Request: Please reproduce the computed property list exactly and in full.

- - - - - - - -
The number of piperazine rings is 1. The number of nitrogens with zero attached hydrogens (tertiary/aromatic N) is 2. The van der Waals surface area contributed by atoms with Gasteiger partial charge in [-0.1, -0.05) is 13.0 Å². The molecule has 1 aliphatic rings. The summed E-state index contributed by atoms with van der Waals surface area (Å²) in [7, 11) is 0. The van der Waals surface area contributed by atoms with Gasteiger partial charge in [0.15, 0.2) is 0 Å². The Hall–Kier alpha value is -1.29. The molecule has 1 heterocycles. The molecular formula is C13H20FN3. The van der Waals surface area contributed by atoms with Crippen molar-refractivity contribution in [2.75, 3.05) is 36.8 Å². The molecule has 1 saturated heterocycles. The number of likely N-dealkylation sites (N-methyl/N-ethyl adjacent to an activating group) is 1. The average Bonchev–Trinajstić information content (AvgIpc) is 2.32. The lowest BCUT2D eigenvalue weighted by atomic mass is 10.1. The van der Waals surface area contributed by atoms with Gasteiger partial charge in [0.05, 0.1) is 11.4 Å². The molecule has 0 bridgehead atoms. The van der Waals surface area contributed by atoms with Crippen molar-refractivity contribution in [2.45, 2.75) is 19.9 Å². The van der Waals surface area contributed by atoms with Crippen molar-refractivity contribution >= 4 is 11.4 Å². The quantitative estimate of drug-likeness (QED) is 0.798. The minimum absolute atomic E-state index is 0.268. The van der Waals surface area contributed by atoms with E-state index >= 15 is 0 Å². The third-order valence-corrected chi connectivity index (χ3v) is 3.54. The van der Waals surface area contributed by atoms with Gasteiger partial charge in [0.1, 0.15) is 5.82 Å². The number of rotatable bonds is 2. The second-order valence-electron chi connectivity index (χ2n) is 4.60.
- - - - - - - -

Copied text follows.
The number of piperazine rings is 1. The number of nitrogens with zero attached hydrogens (tertiary/aromatic N) is 2. The van der Waals surface area contributed by atoms with Gasteiger partial charge in [-0.1, -0.05) is 13.0 Å². The molecule has 1 aliphatic rings. The summed E-state index contributed by atoms with van der Waals surface area (Å²) in [7, 11) is 0. The van der Waals surface area contributed by atoms with Gasteiger partial charge in [0.15, 0.2) is 0 Å². The Hall–Kier alpha value is -1.29. The molecule has 1 heterocycles. The molecular formula is C13H20FN3. The van der Waals surface area contributed by atoms with Crippen molar-refractivity contribution in [2.75, 3.05) is 36.8 Å². The molecule has 1 saturated heterocycles. The number of likely N-dealkylation sites (N-methyl/N-ethyl adjacent to an activating group) is 1. The average Bonchev–Trinajstić information content (AvgIpc) is 2.32. The lowest BCUT2D eigenvalue weighted by atomic mass is 10.1. The van der Waals surface area contributed by atoms with Gasteiger partial charge in [0.05, 0.1) is 11.4 Å². The molecule has 0 bridgehead atoms. The van der Waals surface area contributed by atoms with Crippen molar-refractivity contribution in [2.45, 2.75) is 19.9 Å². The van der Waals surface area contributed by atoms with Crippen molar-refractivity contribution >= 4 is 11.4 Å². The quantitative estimate of drug-likeness (QED) is 0.798. The minimum absolute atomic E-state index is 0.268. The van der Waals surface area contributed by atoms with E-state index >= 15 is 0 Å². The third-order valence-corrected chi connectivity index (χ3v) is 3.54. The van der Waals surface area contributed by atoms with Gasteiger partial charge in [0.1, 0.15) is 5.82 Å². The number of rotatable bonds is 2. The second-order valence-electron chi connectivity index (χ2n) is 4.60.